1. Robin, your priorities are firmly in place, as are those of most adopted persons. Although I am a mother, my priority too has always been what is good for adoptees, because they were the wholly innocent party when the laws were made.That is why I support OBC access for adoptees, unconditionally with no permission by either adoptive parents or bio parents needed. I am sorry that Ohio, NJ, and other states still allow mothers to deny adoptees their rights via a veto, but have come to see that at least some progress is being made in these states, and am very gratified that Ohio went back and fixed a terribly unequal law where some adoptees could get their info and others could not. I hope MA soon follows suit. I will be at AAC this week and hope to hear more on that.

      Also agree that many adoptions should never have taken place, and this is still happening and we fight it. The only adoptions that should happen are those that are truly needed and the lesser evil for the child, and they should be as open as possible. Where I disagree with some is that I feel there will always be a need for some adoptions, nor do I see adoption as an inherent evil in and of itself. It is the secrecy, coercion, and money-driven practice that is evil, not the raising of a child not biologically related. Some adoptive parents support adoptee rights as well, they are not all the enemy some would make them.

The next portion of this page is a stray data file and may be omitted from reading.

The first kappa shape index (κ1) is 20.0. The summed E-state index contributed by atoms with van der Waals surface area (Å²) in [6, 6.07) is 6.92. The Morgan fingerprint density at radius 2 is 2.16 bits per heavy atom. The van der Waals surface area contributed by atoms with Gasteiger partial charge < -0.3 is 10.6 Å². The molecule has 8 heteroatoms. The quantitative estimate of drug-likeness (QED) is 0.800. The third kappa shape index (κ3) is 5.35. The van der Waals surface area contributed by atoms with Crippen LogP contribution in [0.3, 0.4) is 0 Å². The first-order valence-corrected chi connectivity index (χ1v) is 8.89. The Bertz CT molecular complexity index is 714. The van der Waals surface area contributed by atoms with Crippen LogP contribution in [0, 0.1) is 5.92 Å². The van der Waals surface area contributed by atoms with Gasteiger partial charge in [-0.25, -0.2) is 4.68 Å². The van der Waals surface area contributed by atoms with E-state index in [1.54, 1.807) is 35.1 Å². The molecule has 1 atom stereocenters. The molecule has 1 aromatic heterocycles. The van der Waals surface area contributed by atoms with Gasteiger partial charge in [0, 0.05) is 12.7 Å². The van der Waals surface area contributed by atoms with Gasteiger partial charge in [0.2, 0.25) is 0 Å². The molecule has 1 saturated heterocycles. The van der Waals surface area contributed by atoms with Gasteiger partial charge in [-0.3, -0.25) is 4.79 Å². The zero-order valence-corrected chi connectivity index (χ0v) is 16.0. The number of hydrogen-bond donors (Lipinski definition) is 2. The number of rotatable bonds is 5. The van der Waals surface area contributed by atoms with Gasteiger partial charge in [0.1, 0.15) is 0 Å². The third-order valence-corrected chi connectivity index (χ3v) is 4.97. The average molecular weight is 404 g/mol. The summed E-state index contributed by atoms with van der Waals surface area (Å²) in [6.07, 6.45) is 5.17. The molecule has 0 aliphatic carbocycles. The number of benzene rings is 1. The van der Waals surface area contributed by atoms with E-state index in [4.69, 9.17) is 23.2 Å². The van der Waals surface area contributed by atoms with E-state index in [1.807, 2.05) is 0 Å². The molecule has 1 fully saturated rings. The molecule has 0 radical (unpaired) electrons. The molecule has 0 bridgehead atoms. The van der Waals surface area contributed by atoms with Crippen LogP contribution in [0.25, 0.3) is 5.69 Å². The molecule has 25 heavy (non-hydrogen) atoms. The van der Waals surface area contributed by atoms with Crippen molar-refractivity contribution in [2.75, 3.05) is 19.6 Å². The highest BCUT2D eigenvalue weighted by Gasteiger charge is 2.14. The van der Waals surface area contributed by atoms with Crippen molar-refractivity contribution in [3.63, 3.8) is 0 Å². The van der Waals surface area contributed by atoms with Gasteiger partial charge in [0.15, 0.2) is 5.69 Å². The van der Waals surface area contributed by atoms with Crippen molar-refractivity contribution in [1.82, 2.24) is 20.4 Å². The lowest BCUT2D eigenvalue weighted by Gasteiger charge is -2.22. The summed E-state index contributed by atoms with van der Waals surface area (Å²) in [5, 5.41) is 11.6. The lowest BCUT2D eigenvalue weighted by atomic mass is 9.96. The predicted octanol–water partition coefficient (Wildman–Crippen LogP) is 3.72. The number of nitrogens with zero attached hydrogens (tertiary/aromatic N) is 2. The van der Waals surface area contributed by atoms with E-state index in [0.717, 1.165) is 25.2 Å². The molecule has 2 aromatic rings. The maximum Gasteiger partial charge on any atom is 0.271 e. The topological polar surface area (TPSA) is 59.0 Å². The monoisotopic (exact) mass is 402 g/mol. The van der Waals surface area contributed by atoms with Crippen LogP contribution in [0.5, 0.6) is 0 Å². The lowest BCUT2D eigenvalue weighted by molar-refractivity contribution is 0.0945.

Delete
  37. Tell me again, please, how this is not about searching....“I searched for 31 years. I don’t have to search anymore, it’s over.”
    Tonight at 6:30: Lisa Hutson WXIX follows the story of adopted Ohioans who can now access their original birth certificates for the first time ever. - http://bit.ly/1CDk9QX

    ReplyDelete
    Replies
    1. I wanted my OBC for many reasons. My top reasons were to learn the names of my biological parents and to find them.

      I'm not ashamed to say that the desire to seek out my family was a huge reason that I wanted to obtain my OBC. It's a perfectly valid, natural reason to want it. So, yes, yes, yes, for me, a huge part of it was about searching.

      I harbored no animosity toward either one of my parents. I just wanted to know more about them, to know more about myself.